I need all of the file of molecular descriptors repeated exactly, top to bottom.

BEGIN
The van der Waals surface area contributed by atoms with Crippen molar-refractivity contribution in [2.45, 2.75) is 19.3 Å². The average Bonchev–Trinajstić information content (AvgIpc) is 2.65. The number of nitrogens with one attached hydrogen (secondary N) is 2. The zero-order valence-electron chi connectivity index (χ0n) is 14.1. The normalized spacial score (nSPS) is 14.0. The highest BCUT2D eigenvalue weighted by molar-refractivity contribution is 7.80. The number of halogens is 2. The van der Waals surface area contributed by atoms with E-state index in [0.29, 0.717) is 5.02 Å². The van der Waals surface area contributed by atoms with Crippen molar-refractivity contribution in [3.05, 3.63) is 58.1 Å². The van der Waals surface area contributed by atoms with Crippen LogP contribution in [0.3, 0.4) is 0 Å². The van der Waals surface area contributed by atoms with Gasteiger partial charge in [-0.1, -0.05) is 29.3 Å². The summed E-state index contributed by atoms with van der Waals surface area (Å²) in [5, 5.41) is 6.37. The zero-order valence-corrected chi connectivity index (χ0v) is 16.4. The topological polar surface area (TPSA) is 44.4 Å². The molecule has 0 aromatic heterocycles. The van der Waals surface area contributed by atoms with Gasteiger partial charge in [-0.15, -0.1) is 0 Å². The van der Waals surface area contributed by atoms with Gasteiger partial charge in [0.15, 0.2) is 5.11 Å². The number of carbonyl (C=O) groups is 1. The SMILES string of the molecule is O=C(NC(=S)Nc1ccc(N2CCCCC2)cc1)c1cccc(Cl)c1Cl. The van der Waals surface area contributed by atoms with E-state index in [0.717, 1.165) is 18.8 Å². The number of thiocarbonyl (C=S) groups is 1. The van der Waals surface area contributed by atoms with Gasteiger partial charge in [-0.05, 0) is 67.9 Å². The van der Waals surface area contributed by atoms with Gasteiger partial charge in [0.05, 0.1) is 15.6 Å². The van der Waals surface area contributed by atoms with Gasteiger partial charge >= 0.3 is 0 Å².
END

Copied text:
The van der Waals surface area contributed by atoms with Crippen molar-refractivity contribution in [2.45, 2.75) is 19.3 Å². The average Bonchev–Trinajstić information content (AvgIpc) is 2.65. The number of nitrogens with one attached hydrogen (secondary N) is 2. The zero-order valence-electron chi connectivity index (χ0n) is 14.1. The normalized spacial score (nSPS) is 14.0. The highest BCUT2D eigenvalue weighted by molar-refractivity contribution is 7.80. The number of halogens is 2. The van der Waals surface area contributed by atoms with E-state index in [0.29, 0.717) is 5.02 Å². The van der Waals surface area contributed by atoms with Crippen molar-refractivity contribution in [3.05, 3.63) is 58.1 Å². The van der Waals surface area contributed by atoms with Crippen LogP contribution in [0.3, 0.4) is 0 Å². The van der Waals surface area contributed by atoms with Gasteiger partial charge in [-0.1, -0.05) is 29.3 Å². The summed E-state index contributed by atoms with van der Waals surface area (Å²) in [5, 5.41) is 6.37. The zero-order valence-corrected chi connectivity index (χ0v) is 16.4. The topological polar surface area (TPSA) is 44.4 Å². The molecule has 0 aromatic heterocycles. The van der Waals surface area contributed by atoms with Gasteiger partial charge in [-0.15, -0.1) is 0 Å². The van der Waals surface area contributed by atoms with Gasteiger partial charge in [0.15, 0.2) is 5.11 Å². The number of carbonyl (C=O) groups is 1. The SMILES string of the molecule is O=C(NC(=S)Nc1ccc(N2CCCCC2)cc1)c1cccc(Cl)c1Cl. The van der Waals surface area contributed by atoms with E-state index in [0.717, 1.165) is 18.8 Å². The number of thiocarbonyl (C=S) groups is 1. The van der Waals surface area contributed by atoms with Gasteiger partial charge in [-0.05, 0) is 67.9 Å². The van der Waals surface area contributed by atoms with Gasteiger partial charge in [0.05, 0.1) is 15.6 Å². The van der Waals surface area contributed by atoms with Gasteiger partial charge >= 0.3 is 0 Å².